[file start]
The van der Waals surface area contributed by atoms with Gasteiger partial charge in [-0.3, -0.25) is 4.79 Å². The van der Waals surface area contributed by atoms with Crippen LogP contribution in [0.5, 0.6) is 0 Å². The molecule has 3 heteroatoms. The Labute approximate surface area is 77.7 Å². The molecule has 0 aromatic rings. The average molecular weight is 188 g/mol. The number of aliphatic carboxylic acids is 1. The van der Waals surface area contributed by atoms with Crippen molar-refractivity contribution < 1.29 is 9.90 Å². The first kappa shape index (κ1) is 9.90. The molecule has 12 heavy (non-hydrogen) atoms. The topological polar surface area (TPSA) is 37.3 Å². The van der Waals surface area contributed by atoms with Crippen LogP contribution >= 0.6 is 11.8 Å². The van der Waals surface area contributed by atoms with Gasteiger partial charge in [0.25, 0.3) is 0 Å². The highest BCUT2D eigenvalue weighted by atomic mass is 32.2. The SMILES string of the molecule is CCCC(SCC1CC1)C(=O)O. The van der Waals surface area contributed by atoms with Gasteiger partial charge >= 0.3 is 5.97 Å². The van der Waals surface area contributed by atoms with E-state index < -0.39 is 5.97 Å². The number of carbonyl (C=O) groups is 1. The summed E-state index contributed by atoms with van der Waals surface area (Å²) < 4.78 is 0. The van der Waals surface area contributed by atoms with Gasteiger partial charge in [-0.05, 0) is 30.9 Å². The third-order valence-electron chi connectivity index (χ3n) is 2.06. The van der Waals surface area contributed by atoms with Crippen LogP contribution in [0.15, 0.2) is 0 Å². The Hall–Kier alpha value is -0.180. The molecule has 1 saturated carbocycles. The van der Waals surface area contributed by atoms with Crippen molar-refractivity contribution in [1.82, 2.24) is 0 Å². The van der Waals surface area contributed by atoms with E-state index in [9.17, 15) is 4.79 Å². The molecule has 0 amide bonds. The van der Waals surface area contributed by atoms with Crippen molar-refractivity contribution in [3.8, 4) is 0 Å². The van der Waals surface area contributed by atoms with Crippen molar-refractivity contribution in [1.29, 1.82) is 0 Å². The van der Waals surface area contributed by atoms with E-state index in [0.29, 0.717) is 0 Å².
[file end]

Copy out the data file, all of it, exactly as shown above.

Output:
The van der Waals surface area contributed by atoms with Gasteiger partial charge in [-0.3, -0.25) is 4.79 Å². The van der Waals surface area contributed by atoms with Crippen LogP contribution in [0.5, 0.6) is 0 Å². The molecule has 3 heteroatoms. The Labute approximate surface area is 77.7 Å². The molecule has 0 aromatic rings. The average molecular weight is 188 g/mol. The number of aliphatic carboxylic acids is 1. The van der Waals surface area contributed by atoms with Crippen molar-refractivity contribution < 1.29 is 9.90 Å². The first kappa shape index (κ1) is 9.90. The molecule has 12 heavy (non-hydrogen) atoms. The topological polar surface area (TPSA) is 37.3 Å². The van der Waals surface area contributed by atoms with Crippen LogP contribution >= 0.6 is 11.8 Å². The van der Waals surface area contributed by atoms with Gasteiger partial charge in [0.25, 0.3) is 0 Å². The highest BCUT2D eigenvalue weighted by atomic mass is 32.2. The SMILES string of the molecule is CCCC(SCC1CC1)C(=O)O. The van der Waals surface area contributed by atoms with Gasteiger partial charge >= 0.3 is 5.97 Å². The van der Waals surface area contributed by atoms with E-state index < -0.39 is 5.97 Å². The number of carbonyl (C=O) groups is 1. The summed E-state index contributed by atoms with van der Waals surface area (Å²) < 4.78 is 0. The van der Waals surface area contributed by atoms with Gasteiger partial charge in [-0.05, 0) is 30.9 Å². The third-order valence-electron chi connectivity index (χ3n) is 2.06. The van der Waals surface area contributed by atoms with Crippen LogP contribution in [0.15, 0.2) is 0 Å². The Hall–Kier alpha value is -0.180. The molecule has 1 saturated carbocycles. The van der Waals surface area contributed by atoms with Crippen molar-refractivity contribution in [1.82, 2.24) is 0 Å². The van der Waals surface area contributed by atoms with E-state index in [9.17, 15) is 4.79 Å². The molecule has 0 amide bonds. The van der Waals surface area contributed by atoms with Crippen molar-refractivity contribution in [3.8, 4) is 0 Å². The van der Waals surface area contributed by atoms with Crippen molar-refractivity contribution in [1.29, 1.82) is 0 Å². The van der Waals surface area contributed by atoms with E-state index in [0.29, 0.717) is 0 Å².